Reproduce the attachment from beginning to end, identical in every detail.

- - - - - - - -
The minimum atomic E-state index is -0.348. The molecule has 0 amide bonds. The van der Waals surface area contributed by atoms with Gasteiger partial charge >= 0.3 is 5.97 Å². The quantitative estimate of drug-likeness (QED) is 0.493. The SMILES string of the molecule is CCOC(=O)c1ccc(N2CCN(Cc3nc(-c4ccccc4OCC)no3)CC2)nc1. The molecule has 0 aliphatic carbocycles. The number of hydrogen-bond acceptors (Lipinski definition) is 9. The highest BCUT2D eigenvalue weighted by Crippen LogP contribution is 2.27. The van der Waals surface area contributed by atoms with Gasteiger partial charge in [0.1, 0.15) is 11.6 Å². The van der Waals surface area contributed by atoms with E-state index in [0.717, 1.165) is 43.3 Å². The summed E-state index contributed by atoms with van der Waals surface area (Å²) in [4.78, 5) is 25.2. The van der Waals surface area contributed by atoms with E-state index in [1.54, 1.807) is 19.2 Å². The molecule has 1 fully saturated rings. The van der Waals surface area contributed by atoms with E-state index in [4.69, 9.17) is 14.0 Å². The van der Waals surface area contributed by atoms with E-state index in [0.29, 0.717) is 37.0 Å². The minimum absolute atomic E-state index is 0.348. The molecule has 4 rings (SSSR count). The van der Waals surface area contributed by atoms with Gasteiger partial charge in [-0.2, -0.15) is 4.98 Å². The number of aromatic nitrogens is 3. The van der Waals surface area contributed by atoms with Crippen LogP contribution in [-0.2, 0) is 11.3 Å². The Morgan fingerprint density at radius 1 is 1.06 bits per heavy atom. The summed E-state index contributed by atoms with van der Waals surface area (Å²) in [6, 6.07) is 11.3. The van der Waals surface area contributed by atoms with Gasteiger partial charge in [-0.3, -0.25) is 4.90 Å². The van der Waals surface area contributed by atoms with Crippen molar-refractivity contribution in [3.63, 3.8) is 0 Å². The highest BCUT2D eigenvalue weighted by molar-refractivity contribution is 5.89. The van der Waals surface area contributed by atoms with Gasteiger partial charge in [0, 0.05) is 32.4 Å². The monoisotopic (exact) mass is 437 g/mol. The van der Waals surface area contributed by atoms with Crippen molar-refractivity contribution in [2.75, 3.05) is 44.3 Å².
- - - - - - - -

The minimum atomic E-state index is -0.348. The molecule has 0 amide bonds. The van der Waals surface area contributed by atoms with Gasteiger partial charge >= 0.3 is 5.97 Å². The quantitative estimate of drug-likeness (QED) is 0.493. The SMILES string of the molecule is CCOC(=O)c1ccc(N2CCN(Cc3nc(-c4ccccc4OCC)no3)CC2)nc1. The molecule has 0 aliphatic carbocycles. The number of hydrogen-bond acceptors (Lipinski definition) is 9. The highest BCUT2D eigenvalue weighted by Crippen LogP contribution is 2.27. The van der Waals surface area contributed by atoms with Gasteiger partial charge in [0.1, 0.15) is 11.6 Å². The van der Waals surface area contributed by atoms with E-state index in [0.717, 1.165) is 43.3 Å². The summed E-state index contributed by atoms with van der Waals surface area (Å²) in [4.78, 5) is 25.2. The van der Waals surface area contributed by atoms with E-state index in [1.54, 1.807) is 19.2 Å². The molecule has 1 fully saturated rings. The van der Waals surface area contributed by atoms with E-state index in [4.69, 9.17) is 14.0 Å². The van der Waals surface area contributed by atoms with E-state index in [0.29, 0.717) is 37.0 Å². The minimum absolute atomic E-state index is 0.348. The molecule has 4 rings (SSSR count). The van der Waals surface area contributed by atoms with Gasteiger partial charge in [-0.2, -0.15) is 4.98 Å². The number of aromatic nitrogens is 3. The van der Waals surface area contributed by atoms with Crippen LogP contribution in [-0.2, 0) is 11.3 Å². The Morgan fingerprint density at radius 1 is 1.06 bits per heavy atom. The summed E-state index contributed by atoms with van der Waals surface area (Å²) in [6, 6.07) is 11.3. The van der Waals surface area contributed by atoms with Gasteiger partial charge in [-0.3, -0.25) is 4.90 Å². The van der Waals surface area contributed by atoms with Crippen molar-refractivity contribution in [3.63, 3.8) is 0 Å². The highest BCUT2D eigenvalue weighted by molar-refractivity contribution is 5.89. The van der Waals surface area contributed by atoms with Gasteiger partial charge in [0, 0.05) is 32.4 Å². The monoisotopic (exact) mass is 437 g/mol. The van der Waals surface area contributed by atoms with Crippen molar-refractivity contribution in [2.75, 3.05) is 44.3 Å².